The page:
The epilating is hard, though. I don’t have time for that, so I try to make time. Last week I got to epilate and moisturise my legs and arms properly for the first time since December. I only had fifteen minutes before I was being called out of my room, so I hurried. But my legs still feel amazing.

D reckons I need to make more of an effort with my appearance. I do, of course. I look horrible. Just awful. I don’t feel confident to wear nice clothes because I have a stress pooch. My tummy pooches out when I am stressed and also it is always bloated so I don’t feel great making an effort with my apparel. Must get that sorted. I cut out dairy and grains, so maybe I should try just eating fruit and veg for a bit.

D says in August we can start looking for our own place. Financial reasons, of course. August can’t come soon enough.

Anyway. I am becoming better at hiding my sadness. I smile and chat away, but sometimes I show my mum my moody feelings because I can be fully myself with her. Still, it isn’t nice for her to always see me unhappy. I should make a better effort.

I don’t want to, you know? I don’t want to. And all my creativity is running dry.

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Procrastination.

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I drew. Damian tidied up my rough edges and colour spillage. I’m the messy one, he is neat and meticulous. It was 3am. We were drunk on fatigue. Saturday night, laptop screens illuminating the room with poorly constructed sentences about topics neither of us cared about. We spent forty minutes drawing procrastinating.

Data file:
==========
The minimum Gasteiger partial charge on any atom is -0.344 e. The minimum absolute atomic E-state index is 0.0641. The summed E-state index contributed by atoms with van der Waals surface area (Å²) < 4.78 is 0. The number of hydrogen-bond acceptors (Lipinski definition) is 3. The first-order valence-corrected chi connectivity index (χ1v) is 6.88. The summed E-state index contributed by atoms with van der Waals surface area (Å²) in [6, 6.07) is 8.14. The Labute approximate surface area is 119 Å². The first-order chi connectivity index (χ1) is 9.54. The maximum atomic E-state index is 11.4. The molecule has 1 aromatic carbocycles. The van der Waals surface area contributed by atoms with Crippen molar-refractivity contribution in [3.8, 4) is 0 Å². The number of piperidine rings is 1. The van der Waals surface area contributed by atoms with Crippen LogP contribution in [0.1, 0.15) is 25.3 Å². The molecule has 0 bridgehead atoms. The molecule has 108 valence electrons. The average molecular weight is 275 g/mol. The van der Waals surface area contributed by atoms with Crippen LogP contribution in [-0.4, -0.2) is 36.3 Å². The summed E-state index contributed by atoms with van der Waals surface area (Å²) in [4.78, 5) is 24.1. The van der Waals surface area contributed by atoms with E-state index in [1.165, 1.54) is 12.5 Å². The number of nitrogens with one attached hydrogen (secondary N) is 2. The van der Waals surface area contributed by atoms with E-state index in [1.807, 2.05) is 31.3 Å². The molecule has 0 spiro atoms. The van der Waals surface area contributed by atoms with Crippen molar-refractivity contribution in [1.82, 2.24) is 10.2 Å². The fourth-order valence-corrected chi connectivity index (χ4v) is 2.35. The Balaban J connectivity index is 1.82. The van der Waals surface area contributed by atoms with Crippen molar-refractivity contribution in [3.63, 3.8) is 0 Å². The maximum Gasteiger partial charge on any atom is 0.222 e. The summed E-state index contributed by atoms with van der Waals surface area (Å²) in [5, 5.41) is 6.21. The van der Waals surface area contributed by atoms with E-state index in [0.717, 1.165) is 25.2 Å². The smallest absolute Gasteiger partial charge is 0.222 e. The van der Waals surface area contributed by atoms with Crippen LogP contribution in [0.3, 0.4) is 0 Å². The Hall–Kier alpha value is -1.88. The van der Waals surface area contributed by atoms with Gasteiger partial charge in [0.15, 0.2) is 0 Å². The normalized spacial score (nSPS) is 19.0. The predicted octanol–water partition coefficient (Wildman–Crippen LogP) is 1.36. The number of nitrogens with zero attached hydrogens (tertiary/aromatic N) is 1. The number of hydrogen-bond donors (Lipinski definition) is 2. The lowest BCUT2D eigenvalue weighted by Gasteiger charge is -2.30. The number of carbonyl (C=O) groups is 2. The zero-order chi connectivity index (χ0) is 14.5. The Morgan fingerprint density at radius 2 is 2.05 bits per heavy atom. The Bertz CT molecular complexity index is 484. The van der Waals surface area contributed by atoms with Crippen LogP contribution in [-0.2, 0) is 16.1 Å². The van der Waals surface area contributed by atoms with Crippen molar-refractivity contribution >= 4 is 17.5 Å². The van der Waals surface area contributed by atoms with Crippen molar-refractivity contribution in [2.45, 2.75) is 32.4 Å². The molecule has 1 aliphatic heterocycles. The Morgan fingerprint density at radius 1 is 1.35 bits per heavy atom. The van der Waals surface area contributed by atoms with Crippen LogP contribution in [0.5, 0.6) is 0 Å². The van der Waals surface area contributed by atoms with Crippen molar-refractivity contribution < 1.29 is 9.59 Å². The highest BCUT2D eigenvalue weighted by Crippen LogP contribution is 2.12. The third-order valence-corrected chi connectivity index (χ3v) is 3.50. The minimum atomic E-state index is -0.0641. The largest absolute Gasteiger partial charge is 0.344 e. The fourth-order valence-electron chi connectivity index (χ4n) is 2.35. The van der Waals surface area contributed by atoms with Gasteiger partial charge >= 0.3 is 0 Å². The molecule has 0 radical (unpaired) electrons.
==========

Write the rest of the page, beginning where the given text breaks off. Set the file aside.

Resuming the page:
There is something so divine and therapeutic about lazing about and drawing, taking turns together, knowing full well there are assignments to be submitted by 7pm tomorrow.

The house is dark and still. There is complete silence, save for the tap tapping of the pencil on the screen.

Thoughts

I woke up at six am today, as usual. Did all the morning things people usually do. I also had a coffee even though I am trying to cut back. Saw my husband out the door. Did research on the appointment I had today. I had hoped to have some time to myself today to do my university work.

Didn’t happen. I went to the appointment. I took my MIL shopping. Then I took my M (mother, lol.) shopping. Then I came straight back and started teaching.

I might have some time tonight to do it but it seems unlikely.

This is the thing, though; I am actually doing a full time course from home. Nobody seems to understand that. In a full time course, lectures and seminars usually span the hours of 8am-6pm. There are at least 20 hours of accompanied study a week, then three hours of self-study.

All my study has to be self study.

I need my time to study.

I am not focusing on my university work at ALL.

The only time I get to open my books is when I have to research for an assignment. I have two of those every month.

I need time to study individually.

I don’t think my families understand this.

They think I can willy nilly go here and there because I ‘study from home’.

No. I can’t. I need to dedicate un-interrupted time for study.

This is ridiculous.

I think this is the real reason behind my gradual mental declination.

Over and out.